سرمایه گذاران بومی، خارجی و تجارت بازار سهام چندگانه: شواهد روزانه از تایلند
|کد مقاله||سال انتشار||مقاله انگلیسی||ترجمه فارسی||تعداد کلمات|
|16052||2012||21 صفحه PDF||سفارش دهید||13340 کلمه|
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Publisher : Elsevier - Science Direct (الزویر - ساینس دایرکت)
Journal : Pacific-Basin Finance Journal, Volume 20, Issue 1, January 2012, Pages 101–121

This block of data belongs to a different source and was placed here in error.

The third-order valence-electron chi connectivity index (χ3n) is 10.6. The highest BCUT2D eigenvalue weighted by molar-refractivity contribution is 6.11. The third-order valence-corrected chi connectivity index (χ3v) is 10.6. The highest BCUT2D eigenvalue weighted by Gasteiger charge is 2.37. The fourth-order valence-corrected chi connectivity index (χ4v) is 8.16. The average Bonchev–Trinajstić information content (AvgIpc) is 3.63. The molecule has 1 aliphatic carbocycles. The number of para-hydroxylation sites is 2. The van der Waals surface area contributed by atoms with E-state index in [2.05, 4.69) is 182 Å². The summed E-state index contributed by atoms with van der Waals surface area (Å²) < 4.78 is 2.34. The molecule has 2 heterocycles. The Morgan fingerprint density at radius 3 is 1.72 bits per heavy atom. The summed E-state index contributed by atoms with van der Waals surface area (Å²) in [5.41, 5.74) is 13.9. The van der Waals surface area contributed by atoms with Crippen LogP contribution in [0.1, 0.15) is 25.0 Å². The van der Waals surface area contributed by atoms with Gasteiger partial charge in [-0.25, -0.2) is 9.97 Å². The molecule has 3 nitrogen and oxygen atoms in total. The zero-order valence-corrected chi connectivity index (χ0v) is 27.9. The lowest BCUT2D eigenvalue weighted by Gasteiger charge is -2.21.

We study stock market orders and trades in a developing country, Thailand, where foreign ownership limits partially segment local and foreign investors into two distinct markets. Some foreigners forgo voting rights and distributions to trade on the “local board”, while some locals forgo such benefits and pay a price premium to trade on the “foreign board”. Regardless of nationality, these cross-market traders typically submit orders when liquidity is high, fill orders at relatively beneficial prices, exploit patterns in stock prices across markets, display profitable holding-period returns, and enhance price discovery. This suggests that skilled, informed trading that affects market quality does not depend on trader nationality.